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Designers, engineers and consumers have had it with the chunky antenna, even though it has the best reception.

An automotive appendage that often goes unnoticed - unless it loses a battle with the automatic car wash - is disappearing in the face of changing technology, tastes and economics.

The stalwart stick, pole or fixed-mast antenna, mounted on the body of nearly every vehicle two decades ago, is on about half of new models and its ranks are dwindling. When trucks are removed from the equation, it's around 25 percent.

Its vanishing act is notable on many new vehicles. The 2008 Ford Taurus, for example, has a hidden, in-glass antenna and optional small, roof-mounted satellite radio antenna.

"There's an industrywide push to move away from a metal mast antenna," said Alan Hall of Ford Motor Co. "It's safe to say that within the next few years, all (Ford) cars and crossovers will have transitioned to the smaller antenna."

The stick antenna faces interference on several fronts: Designers seek to erase anything that detracts from sleek lines; engineers want to eliminate the drag that increases noise and decreases gas mileage; and consumers desire signals for their cellular phones, satellite radios and Global Positioning System devices.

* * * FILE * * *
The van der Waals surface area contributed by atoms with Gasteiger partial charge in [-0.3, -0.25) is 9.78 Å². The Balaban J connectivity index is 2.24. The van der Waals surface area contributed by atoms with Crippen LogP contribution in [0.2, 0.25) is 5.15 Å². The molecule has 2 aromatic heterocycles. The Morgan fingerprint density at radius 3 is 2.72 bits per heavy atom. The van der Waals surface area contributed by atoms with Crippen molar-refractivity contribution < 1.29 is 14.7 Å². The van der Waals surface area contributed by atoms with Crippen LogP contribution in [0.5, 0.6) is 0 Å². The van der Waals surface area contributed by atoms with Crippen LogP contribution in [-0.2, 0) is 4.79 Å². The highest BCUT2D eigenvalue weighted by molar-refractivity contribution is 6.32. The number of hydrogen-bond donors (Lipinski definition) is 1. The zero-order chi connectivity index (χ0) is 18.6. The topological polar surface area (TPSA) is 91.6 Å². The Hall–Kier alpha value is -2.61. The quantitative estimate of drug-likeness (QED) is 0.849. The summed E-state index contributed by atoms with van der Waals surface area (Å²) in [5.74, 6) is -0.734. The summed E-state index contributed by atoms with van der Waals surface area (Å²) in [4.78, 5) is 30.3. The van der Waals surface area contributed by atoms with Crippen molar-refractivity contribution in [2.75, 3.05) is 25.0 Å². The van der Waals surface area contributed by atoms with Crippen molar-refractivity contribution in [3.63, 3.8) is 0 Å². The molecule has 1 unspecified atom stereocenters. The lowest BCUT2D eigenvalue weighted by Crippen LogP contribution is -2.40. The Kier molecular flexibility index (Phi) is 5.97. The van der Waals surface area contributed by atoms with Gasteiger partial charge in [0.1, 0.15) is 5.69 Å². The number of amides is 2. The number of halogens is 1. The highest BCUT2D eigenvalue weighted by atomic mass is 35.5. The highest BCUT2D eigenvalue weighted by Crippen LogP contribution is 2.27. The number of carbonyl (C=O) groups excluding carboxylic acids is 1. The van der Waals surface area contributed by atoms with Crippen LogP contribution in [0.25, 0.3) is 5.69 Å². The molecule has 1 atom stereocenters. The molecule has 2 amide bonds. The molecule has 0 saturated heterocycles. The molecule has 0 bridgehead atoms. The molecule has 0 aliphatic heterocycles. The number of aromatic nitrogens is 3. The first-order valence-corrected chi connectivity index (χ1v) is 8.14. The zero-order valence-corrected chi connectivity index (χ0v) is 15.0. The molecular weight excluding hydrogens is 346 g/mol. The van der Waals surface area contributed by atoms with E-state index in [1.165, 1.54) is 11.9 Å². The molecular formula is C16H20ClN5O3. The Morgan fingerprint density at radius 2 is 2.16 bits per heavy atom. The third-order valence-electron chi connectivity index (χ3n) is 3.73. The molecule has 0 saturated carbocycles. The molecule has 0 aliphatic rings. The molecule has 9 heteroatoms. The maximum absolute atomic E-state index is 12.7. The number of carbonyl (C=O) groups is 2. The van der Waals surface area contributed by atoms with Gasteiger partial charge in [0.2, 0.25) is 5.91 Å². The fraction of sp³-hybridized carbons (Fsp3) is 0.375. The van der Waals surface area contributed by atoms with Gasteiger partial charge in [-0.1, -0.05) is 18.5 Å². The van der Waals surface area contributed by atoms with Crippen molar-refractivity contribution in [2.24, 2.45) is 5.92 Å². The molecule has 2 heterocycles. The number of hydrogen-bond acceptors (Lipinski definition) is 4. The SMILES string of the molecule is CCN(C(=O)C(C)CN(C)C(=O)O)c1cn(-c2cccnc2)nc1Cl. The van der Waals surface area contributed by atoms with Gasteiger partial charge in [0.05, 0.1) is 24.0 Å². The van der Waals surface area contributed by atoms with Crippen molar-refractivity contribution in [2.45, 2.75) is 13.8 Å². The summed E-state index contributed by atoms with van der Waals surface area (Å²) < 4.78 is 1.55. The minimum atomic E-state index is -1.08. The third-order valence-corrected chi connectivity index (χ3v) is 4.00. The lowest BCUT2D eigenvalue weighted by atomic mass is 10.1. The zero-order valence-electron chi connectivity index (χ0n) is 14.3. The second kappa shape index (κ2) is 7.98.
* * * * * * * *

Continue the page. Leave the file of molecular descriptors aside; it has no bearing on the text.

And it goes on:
The change has challenged suppliers. Some have gone out of business or been acquired by larger suppliers as automakers have sought to squeeze costs.

"You have to provide what they want or else you lose their business," said Jan Boring, president of Global Products Inc. and sales representative for the U.S. subsidiary of Japan's Harada Industry Co., one of the world's major mobile antenna makers.

The old stick probably would have vanished by now but for one nagging thing: It has provided better reception than its offspring.

"For really good reception for low and high frequency, boy, it's hard to beat a good stick on a large field of metal," says Paul Williamsen, national manager of Lexus College.

The new antenna

The traditional stick, or fixed-mast, antenna is disappearing from cars as automakers embrace new technology that they say looks better and can offer more options to drivers. Among the alternatives on the market or in the works:

- Roof-mounted antenna.

- Hidden, in-glass antenna.

- Hybrid antenna that combines roof-mounted with in-glass.

- Next-generation, multifunctional antenna with several concealed throughout vehicle.